Northern Virginia Community College (NVCC) recently kicked off a public-private partnership to increase the number of students in the region exploring careers in science, technology, engineering and mathematics (STEM). Having taken place for several years now, the program, called SySTEMic Solutions, consists of a partnership with Micron Technology, local school systems and other area high-tech businesses.
SySTEMic Solutions programs include robotics leagues and competitions, summer camps, early college credit courses, internships and site visits to local companies.” That program has 4,000 students in the pipeline, and the goal is to grow the pipeline to 40,000 by 2016,” said Amy Harris, director of SySTEMic Solutions.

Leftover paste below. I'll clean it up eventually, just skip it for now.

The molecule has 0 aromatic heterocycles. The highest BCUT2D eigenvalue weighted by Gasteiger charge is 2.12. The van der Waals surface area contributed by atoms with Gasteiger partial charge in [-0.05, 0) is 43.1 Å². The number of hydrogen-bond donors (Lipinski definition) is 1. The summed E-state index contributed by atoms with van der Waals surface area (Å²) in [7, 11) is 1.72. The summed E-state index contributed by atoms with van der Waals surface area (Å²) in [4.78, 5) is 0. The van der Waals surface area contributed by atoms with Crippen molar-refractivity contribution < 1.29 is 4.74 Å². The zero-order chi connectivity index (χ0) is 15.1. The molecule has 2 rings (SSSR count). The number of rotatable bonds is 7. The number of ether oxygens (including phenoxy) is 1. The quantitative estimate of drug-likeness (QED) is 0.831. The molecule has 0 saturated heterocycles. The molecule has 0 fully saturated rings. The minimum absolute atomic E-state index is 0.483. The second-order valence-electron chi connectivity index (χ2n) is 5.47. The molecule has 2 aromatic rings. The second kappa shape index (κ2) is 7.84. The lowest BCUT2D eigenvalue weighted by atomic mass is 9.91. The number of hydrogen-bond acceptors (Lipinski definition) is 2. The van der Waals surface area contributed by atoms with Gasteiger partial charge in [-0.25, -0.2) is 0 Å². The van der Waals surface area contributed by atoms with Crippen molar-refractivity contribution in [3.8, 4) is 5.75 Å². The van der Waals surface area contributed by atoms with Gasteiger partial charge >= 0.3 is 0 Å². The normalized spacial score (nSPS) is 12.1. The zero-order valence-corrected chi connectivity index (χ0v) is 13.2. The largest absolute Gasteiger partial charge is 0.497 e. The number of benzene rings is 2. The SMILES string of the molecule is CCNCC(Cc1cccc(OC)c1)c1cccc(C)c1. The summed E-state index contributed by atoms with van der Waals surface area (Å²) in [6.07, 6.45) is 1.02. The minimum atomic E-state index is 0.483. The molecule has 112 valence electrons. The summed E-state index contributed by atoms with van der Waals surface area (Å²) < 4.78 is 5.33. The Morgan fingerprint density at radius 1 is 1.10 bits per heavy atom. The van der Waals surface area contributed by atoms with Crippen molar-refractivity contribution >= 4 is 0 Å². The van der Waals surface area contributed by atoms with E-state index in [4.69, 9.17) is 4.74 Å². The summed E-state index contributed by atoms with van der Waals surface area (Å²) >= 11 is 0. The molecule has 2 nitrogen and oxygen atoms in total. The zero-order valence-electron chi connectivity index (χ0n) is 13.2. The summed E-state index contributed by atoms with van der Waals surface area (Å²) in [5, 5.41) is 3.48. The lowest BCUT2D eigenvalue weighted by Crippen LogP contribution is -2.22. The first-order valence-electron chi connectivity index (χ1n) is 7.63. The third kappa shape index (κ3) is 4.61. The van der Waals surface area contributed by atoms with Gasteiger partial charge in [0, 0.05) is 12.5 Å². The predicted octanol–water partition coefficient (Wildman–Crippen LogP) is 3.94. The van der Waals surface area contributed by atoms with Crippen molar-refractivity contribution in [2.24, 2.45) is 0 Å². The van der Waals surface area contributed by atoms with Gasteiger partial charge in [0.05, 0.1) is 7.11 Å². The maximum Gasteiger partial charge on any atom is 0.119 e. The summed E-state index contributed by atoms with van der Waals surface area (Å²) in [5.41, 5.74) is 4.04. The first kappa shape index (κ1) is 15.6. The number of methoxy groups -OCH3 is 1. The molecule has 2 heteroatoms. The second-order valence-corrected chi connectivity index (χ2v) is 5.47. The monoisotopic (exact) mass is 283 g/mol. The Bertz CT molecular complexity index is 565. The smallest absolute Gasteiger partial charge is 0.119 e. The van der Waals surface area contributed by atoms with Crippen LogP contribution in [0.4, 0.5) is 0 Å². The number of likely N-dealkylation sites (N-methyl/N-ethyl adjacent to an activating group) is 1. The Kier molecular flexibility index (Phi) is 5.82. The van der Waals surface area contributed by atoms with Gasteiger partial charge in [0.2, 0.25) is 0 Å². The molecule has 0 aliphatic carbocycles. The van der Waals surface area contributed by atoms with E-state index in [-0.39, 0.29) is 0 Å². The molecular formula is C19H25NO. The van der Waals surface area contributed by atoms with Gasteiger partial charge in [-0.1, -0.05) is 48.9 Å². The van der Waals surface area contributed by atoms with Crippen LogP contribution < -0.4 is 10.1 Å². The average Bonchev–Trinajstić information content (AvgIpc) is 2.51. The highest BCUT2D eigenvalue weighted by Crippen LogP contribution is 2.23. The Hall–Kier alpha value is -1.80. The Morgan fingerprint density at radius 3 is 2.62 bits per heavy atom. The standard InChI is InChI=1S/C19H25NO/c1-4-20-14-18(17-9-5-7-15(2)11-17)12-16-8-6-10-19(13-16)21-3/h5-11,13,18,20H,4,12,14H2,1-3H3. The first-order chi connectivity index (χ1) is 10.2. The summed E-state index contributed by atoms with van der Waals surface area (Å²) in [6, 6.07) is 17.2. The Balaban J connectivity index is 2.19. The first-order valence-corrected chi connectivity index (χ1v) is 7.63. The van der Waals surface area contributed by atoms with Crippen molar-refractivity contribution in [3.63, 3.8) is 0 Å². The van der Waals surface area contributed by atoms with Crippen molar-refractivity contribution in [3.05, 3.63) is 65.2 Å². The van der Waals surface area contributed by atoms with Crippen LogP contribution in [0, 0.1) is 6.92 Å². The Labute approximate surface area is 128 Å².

Representatives of school systems and chambers of commerce from throughout Northern Virginia, as well as the Northern Virginia Technology Council (NVTC), participated in the kickoff. Area universities who participated include George Mason, George Washington, Marymount and the University of Virginia.
The demand for STEM related jobs will increase in the coming years, so the education of students in STEM fields is vital to the economic future of the country. Dr. Robert G. Templin Jr., president of Northern Virginia Community College, spoke about this issue and said, “a feasibility study found that the region will have 650,000 job vacancies in the next 10 years, with the vast plurality of those in STEM-related fields, such as information technology and the sciences.”
In July 2012, the Virginia General Assembly appropriated $1 million over two years to expand the program regionally. Another $1 million is to be raised from other sources, and Micron announced last week that they were donating $120,000 toward that goal.